On Wednesday, at the end of the plenary, I notice that the guy sitting in from of me had circled an abstract that had intrigued me. When I had read the abstract in the morning, it occurred to me that the the talk could be really good or really bad. I asked if he knew what it was about he said "not really", and we agreed that it might be prudent to sit in the back in case it turned out to be dreadfully dull. Here is the abstract:
The "A-tree" - A Conceptual Bridge between Conventional Databases and Semantic TechnologyAfter coffee, I made my way to the appointed room, passing a woman who was studying the same abstract on the conference schedule board. I told her it looked interesting to me, and she thought my back-row plan sounded sensible. Which plan soon revealed itself to be flawed, as we found that the room was almost standing-room only. I squeezed myself into one of the last remaining seats, and resigned myself to possibly being both bored and squashed for the duration.
In this talk Harry will introduce and demonstrate an embryonic data storage and distribution product that has the potential to form a universal bridge between semantic applications and all types of stored data wherever located. The key innovation is that all types of both application and metadata are expressed as independent assertions (enhanced RDF triples) where the subject is regarded as parent within a single tree structure (A-tree). Lineage through this parental path carries all inheritance and other mandatory relationships as determined by the predicate which is also defined within the same tree.
I was not bored. Harry Ellis turned out to be a semi-retired veteran of the entity modeling wars. He worked for the British Army for 12 years in the field of "battlespace information management" and developed a language used for the semantic modeling of "dynamic information across a complex enterprise". I seriously do NOT want to know what that's a euphemism for, but I assume it has something to do with the forges of Mt. Doom. Harry has been working 10 hours a week on this "self-funded research" from his home, "Little Twitchen" in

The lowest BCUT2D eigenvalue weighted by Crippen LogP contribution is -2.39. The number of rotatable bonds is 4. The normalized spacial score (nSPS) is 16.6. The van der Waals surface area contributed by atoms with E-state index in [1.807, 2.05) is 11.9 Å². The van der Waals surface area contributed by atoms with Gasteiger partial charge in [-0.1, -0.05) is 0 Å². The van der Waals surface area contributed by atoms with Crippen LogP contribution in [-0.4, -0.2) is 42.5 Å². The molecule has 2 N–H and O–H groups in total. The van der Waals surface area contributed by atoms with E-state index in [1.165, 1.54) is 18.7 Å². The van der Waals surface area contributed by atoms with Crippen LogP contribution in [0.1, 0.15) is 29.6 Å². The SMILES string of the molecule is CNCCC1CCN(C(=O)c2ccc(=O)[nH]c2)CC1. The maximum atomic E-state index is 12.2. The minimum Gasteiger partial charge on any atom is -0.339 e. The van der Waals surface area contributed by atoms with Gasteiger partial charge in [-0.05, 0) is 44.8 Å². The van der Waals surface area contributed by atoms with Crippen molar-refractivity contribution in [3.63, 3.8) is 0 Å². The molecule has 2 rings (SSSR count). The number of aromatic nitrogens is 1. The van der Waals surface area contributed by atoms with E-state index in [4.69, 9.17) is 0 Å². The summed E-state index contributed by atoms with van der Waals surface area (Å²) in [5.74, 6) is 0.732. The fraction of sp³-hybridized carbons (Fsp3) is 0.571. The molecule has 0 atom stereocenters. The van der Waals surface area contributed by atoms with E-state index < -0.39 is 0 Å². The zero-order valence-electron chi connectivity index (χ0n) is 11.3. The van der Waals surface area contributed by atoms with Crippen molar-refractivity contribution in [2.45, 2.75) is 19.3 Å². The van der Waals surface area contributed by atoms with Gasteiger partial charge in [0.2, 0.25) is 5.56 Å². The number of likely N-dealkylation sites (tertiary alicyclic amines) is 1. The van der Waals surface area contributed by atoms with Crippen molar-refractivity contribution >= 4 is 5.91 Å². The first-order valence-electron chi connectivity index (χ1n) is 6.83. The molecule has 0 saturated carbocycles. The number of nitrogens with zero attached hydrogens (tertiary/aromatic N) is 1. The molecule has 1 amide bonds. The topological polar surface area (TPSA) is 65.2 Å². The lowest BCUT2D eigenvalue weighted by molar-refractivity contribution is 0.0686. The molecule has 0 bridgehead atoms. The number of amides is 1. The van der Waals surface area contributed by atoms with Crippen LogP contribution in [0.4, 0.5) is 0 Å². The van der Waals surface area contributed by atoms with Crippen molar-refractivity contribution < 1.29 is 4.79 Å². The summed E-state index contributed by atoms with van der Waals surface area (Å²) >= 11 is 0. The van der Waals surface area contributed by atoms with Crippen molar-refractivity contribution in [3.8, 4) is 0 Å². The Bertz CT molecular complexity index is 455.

Harry's talk was oozing in soundness. I found myself agreeing with just about everything that he said, and based on the audience reaction, I was not alone. You can go visit his website (don't neglect the sitemap) and get a pretty good feel for what he's doing, but the website's not been updated in a while, and he says a new website, with software implementing his vision, will be available soon at http://a-tree.info. An extra session was scheduled at SemTech 2009 for Harry to show his creation in action, but alas, I was not able to attend.
Harry has looked at the existing sementic web infrastructure and has found a number of problems. They are ( my summary, don't blame Harry):
- a profusion of ontologies that don't talk to each other
- difficulty to resolve an entity when there may be many duplicates
- difficulty in handling information that changes rapidly
- difficulty in tracking the provenance of information
- he suggests that all semantic web entity classes should build on a single global class, just as all Java Objects inherit from java.lang.Object, and that there should be clearly defined mechanisms based on properties to derive new classes from previously defined classes. This is what he calls the "A-tree". (When you hear about about making entities from trees, I challenge you not to think of Treebeard>)
- he suggests that the units of information should be self contained "assertions" which include provenance and context information, rather than RDF triples or graphs. They should be "indivisible and immutable versions which are semantically complete and have their own provenance".
- he proposes a publish and subscribe mechanism to make sure that current information is distributed to agents that need it.
The aspect of the A-tree proposal that will be received with most skepticism will be its one-ontology-to-rule-them-all orientation. People working on the Semantic Web are fond of their ontologies, and the thought of possibly needing to revise them all to join with the A-tree is hard to swallow. I don't know for sure whether that is in fact the case, but I can imagine ways that that necessity might be avoided.
What strikes me is that everything about the A-tree proposal seems so well worked out and sensible. I was also impressed at how Harry has tried to imagine an ecosystem in which the creation of ontologies could be accessible outside the priesthood of ontologists. As I've argued here, I believe that the Semantic Web must be defined as the establishment of a social construct and practice, and that the tools for particpation in the Semantic web need to be accessible to a wide range of users.
My guess is that Harry's work will be most useful to organizations that want to particpate in the Semantic Web, but who are serious about ensuring that the information that they receive and supply is always current and can be traced back to its source, either to judge its reliability, to build website traffic, or just to satisfy lawyers that disclaimers of liability can be reliably attached to the "grains of information" that they hope will find fertile soil to grow new understanding. If I were working to help the New York Times enter the data cloud, this is the sort of infrastructure I would want.
Now if only I can figure out which conferences Gandalf attends...